Modern Electret Microphones and Their Applications – James West (The Johns Hopkins University)

September 12, 2002 all-day

It is well known that condenser microphones are the transducer of choice when accuracy, stability, frequency characteristics, dynamic range, and phase are important. But conventional condenser microphones require critical and costly construction as well as the need for a high DC bias for linearity. These disadvantages ruled out practical microphone designs such as multi- element arrays and the use of linear microphones in telephony. The combination of our discovery of stable charge storage in thin polymers and the need for improved linearity in communications encouraged the development of modern electret microphones. Modern polymer electret transducers can be constructed in various sizes and shapes mainly because it is a simple inexpensive transducer. Applications of electret microphones range from very small hearing aid microphones to very large single element units for underwater and airborne reception of very low frequencies. Because the frequency and phase response of electret microphones are relatively constant from unit to unit, multiple element two-dimensional arrays have been constructed using 400 electret elements that cost about $1.00 each. The Internet Protocol (IP) offers the bandwidth needed to further improve audio quality for telephony, but this will require broadband microphones and loudspeakers to provide customers with voice presence and clarity. Directional microphones for both hand-held and hands free modes are necessary to improve signal-to-noise ratios and to enable automatic speech recognition. Arrays with dynamic beam forming properties are also necessary for large conference rooms. Signal processing has made possible stereo acoustic echo cancellers and many other signal enhancements that improve audio quality. I will discuss some of the current work on broadband communications at Avaya Labs.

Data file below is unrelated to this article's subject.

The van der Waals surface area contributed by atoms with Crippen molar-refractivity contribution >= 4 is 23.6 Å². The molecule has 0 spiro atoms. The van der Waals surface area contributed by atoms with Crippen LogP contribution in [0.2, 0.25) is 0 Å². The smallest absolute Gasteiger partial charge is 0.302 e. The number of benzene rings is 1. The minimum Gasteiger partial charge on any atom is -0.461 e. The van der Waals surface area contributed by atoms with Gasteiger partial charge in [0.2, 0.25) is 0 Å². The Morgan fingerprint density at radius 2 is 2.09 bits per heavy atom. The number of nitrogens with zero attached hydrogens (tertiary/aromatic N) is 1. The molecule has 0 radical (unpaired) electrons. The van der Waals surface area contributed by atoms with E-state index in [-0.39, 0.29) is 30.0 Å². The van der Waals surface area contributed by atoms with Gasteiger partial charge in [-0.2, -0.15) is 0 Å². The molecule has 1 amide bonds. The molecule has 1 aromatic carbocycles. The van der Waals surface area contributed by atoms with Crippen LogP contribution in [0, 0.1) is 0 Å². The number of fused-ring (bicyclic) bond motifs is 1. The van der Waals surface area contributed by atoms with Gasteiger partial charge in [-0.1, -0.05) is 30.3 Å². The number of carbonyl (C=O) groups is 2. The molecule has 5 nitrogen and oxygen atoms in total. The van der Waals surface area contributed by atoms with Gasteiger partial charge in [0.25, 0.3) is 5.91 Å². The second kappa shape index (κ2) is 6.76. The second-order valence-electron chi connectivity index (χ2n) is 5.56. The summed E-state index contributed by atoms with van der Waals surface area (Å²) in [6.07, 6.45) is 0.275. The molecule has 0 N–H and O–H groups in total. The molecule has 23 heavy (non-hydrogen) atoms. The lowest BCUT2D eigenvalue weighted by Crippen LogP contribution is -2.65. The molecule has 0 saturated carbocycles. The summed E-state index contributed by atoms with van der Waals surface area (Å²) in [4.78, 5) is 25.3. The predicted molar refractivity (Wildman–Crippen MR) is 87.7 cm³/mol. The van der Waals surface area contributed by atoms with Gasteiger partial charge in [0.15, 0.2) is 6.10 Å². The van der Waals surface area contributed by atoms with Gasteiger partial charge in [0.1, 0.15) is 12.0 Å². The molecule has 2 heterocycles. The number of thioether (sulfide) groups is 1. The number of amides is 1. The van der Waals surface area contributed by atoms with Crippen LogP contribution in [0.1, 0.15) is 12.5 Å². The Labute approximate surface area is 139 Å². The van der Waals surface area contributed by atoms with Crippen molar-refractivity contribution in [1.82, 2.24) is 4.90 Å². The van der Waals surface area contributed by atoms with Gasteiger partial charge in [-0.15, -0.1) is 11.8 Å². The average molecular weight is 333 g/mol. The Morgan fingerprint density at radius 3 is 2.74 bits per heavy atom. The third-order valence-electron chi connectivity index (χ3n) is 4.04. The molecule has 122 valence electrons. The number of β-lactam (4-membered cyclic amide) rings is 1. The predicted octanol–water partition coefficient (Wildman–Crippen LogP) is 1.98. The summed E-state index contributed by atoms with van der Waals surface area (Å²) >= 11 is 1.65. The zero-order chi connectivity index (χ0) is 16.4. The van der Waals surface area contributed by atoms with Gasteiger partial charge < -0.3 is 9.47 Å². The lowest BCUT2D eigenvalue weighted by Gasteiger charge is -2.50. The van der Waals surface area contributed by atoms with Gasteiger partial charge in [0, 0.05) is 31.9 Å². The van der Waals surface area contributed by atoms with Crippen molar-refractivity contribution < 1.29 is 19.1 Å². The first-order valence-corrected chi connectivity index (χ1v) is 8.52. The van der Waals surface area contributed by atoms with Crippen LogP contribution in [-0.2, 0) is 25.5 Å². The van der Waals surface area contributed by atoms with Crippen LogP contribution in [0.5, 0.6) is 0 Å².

Center for Language and Speech Processing